This week, the Federal Reserve voted to increase interest rates by another 25 basis points, marking the second of three forecasted rate hikes in 2017.
Given 2016’s sharp turns in both the ﬁnancial markets and the political cycle, we believe the world is on the cusp of some important transitions.
A few weeks ago, the world’s markets began to adjust due to a significantly higher probability that there would be a global recession over the coming year. Stocks are down more than 15%, the yield on the 10-year Treasury bond has fallen below 2.5%, Europe is in trouble and Gold is at record levels. After the markets closed on Friday, August 5, Standard & Poor’s (S&P) downgraded U.S. debt, saying that our elected officials’ failure to agree upon steps to reduce spending and pay down debt caused the U.S. to lose its coveted AAA rating. Should we be worried? Well, yes and no.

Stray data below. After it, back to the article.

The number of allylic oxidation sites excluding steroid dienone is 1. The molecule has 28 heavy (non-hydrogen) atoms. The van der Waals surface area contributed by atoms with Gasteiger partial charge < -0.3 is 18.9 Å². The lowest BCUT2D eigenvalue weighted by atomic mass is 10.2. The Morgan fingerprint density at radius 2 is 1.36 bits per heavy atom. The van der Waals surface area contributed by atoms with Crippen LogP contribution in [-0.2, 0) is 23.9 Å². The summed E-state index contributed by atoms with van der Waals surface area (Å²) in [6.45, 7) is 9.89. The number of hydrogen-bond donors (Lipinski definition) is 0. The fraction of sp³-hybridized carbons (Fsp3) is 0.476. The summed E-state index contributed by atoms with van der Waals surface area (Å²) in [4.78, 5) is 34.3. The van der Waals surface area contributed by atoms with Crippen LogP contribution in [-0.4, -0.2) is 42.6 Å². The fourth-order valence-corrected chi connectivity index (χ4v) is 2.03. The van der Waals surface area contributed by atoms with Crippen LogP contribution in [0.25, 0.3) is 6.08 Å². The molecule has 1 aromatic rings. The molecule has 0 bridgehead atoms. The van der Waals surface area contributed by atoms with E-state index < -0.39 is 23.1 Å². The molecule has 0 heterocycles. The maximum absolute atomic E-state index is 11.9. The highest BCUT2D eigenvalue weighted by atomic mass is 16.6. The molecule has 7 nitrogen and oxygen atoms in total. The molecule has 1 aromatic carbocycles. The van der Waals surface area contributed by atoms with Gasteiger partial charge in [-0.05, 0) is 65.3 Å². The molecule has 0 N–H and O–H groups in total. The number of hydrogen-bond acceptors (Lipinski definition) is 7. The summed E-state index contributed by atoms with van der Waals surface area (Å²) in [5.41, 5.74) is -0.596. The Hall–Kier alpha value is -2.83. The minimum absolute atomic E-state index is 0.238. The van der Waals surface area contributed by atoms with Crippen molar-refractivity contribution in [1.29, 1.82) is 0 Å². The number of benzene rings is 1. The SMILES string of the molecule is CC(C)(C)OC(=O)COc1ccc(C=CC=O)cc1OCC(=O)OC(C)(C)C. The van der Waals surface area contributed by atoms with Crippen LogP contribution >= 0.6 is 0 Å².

If the Founding Fathers could not agree on the national debt, then what chance do we have of reaching a compromise about raising the debt ceiling? 235 years later as we address the issue of whether to raise the debt limit before the United States chooses to stop servicing its national debt, there appears to be a lot of “checking” and not much “balancing.” It is unedifying and unnerving to watch people driven by four to six year election cycles play Russian roulette with the Treasury’s inviolable reputation for credibility and reliability.